This project is studying the health and financial benefits of public investments in reproductive, maternal, newborn, adolescent, and child health (RMNACH).
In 2018, a research team from Duke University and Policy Cures Research, in collaboration with TDR, the Special Programme for Research and Training in Tropical Diseases, published the first analysis of the pipeline of products for poverty-related neglected tropical diseases (PRNTDs) using a financial modelling tool called Portfolio-to-Impact (P2I). The analysis summarized the pipeline of candidate products for PRNTDs and estimated (a) the costs to move these candidates through the pipeline, (b) the likely launches, and (c) the additional costs to launch critical “missing” products. In a new project, the Center is partnering with Policy Cures Research to update both the pipeline portfolio review and the cost modeling.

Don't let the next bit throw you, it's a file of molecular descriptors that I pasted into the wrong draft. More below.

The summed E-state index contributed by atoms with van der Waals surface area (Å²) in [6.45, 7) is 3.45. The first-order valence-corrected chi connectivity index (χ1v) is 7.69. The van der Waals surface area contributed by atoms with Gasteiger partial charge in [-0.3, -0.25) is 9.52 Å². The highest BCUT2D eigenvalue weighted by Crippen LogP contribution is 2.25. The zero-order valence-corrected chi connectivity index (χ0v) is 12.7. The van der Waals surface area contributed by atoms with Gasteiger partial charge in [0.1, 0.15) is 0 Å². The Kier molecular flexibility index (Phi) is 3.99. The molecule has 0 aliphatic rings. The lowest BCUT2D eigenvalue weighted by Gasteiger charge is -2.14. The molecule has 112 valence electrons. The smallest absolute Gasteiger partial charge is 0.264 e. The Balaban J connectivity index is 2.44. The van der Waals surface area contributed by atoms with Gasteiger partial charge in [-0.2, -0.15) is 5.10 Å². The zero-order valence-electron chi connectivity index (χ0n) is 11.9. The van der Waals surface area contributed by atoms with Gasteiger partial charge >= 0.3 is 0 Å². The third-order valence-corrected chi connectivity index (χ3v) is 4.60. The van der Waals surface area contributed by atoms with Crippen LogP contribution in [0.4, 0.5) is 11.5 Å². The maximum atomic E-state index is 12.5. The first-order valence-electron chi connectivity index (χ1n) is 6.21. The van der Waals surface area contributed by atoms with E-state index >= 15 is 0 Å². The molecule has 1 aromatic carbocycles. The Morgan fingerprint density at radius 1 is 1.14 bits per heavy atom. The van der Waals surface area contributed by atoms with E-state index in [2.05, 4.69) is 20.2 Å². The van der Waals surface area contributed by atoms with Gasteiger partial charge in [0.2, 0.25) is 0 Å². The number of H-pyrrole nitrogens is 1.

The Portfolio-To-Impact (P2I) model is a recently developed product portfolio tool that enables users to estimate the funding needs to move a portfolio of candidate health products such as vaccines and drugs along the product development path from late stage preclinical to phase III clinical trials, as well as potential product launches over time. In this project, we are partnering with the European Vaccine Initiative to use the P2I tool to analyze EVI’s portfolio, which includes vaccine candidates for various diseases of poverty and emerging infectious diseases at different stages of development.